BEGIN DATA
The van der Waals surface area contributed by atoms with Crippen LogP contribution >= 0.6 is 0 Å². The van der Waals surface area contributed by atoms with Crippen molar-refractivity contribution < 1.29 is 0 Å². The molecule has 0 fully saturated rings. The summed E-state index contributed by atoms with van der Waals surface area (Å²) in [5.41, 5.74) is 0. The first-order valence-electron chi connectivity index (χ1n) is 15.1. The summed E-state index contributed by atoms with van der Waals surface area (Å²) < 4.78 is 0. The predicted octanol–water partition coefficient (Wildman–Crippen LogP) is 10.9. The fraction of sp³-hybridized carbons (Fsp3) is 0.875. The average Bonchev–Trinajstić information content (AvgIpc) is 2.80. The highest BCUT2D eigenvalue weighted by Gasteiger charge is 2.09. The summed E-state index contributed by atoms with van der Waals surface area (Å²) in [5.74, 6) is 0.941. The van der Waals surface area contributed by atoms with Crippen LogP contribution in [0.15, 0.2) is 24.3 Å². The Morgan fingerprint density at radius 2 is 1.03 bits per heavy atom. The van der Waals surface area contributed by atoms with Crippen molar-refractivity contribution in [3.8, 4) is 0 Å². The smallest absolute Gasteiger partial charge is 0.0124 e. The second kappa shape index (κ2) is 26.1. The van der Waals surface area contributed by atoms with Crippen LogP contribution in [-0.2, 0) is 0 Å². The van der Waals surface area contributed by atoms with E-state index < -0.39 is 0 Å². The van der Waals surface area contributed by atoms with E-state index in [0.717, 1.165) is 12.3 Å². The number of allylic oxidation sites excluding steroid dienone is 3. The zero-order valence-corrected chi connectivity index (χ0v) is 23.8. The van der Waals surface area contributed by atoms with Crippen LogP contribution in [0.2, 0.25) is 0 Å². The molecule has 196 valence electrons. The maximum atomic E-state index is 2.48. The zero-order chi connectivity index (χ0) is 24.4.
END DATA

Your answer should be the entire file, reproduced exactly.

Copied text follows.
The van der Waals surface area contributed by atoms with Crippen LogP contribution >= 0.6 is 0 Å². The van der Waals surface area contributed by atoms with Crippen molar-refractivity contribution < 1.29 is 0 Å². The molecule has 0 fully saturated rings. The summed E-state index contributed by atoms with van der Waals surface area (Å²) in [5.41, 5.74) is 0. The first-order valence-electron chi connectivity index (χ1n) is 15.1. The summed E-state index contributed by atoms with van der Waals surface area (Å²) < 4.78 is 0. The predicted octanol–water partition coefficient (Wildman–Crippen LogP) is 10.9. The fraction of sp³-hybridized carbons (Fsp3) is 0.875. The average Bonchev–Trinajstić information content (AvgIpc) is 2.80. The highest BCUT2D eigenvalue weighted by Gasteiger charge is 2.09. The summed E-state index contributed by atoms with van der Waals surface area (Å²) in [5.74, 6) is 0.941. The van der Waals surface area contributed by atoms with Crippen LogP contribution in [0.15, 0.2) is 24.3 Å². The Morgan fingerprint density at radius 2 is 1.03 bits per heavy atom. The van der Waals surface area contributed by atoms with Crippen molar-refractivity contribution in [3.8, 4) is 0 Å². The smallest absolute Gasteiger partial charge is 0.0124 e. The second kappa shape index (κ2) is 26.1. The van der Waals surface area contributed by atoms with Crippen LogP contribution in [-0.2, 0) is 0 Å². The van der Waals surface area contributed by atoms with E-state index < -0.39 is 0 Å². The van der Waals surface area contributed by atoms with E-state index in [0.717, 1.165) is 12.3 Å². The number of allylic oxidation sites excluding steroid dienone is 3. The zero-order valence-corrected chi connectivity index (χ0v) is 23.8. The van der Waals surface area contributed by atoms with Crippen LogP contribution in [0.2, 0.25) is 0 Å². The molecule has 196 valence electrons. The maximum atomic E-state index is 2.48. The zero-order chi connectivity index (χ0) is 24.4.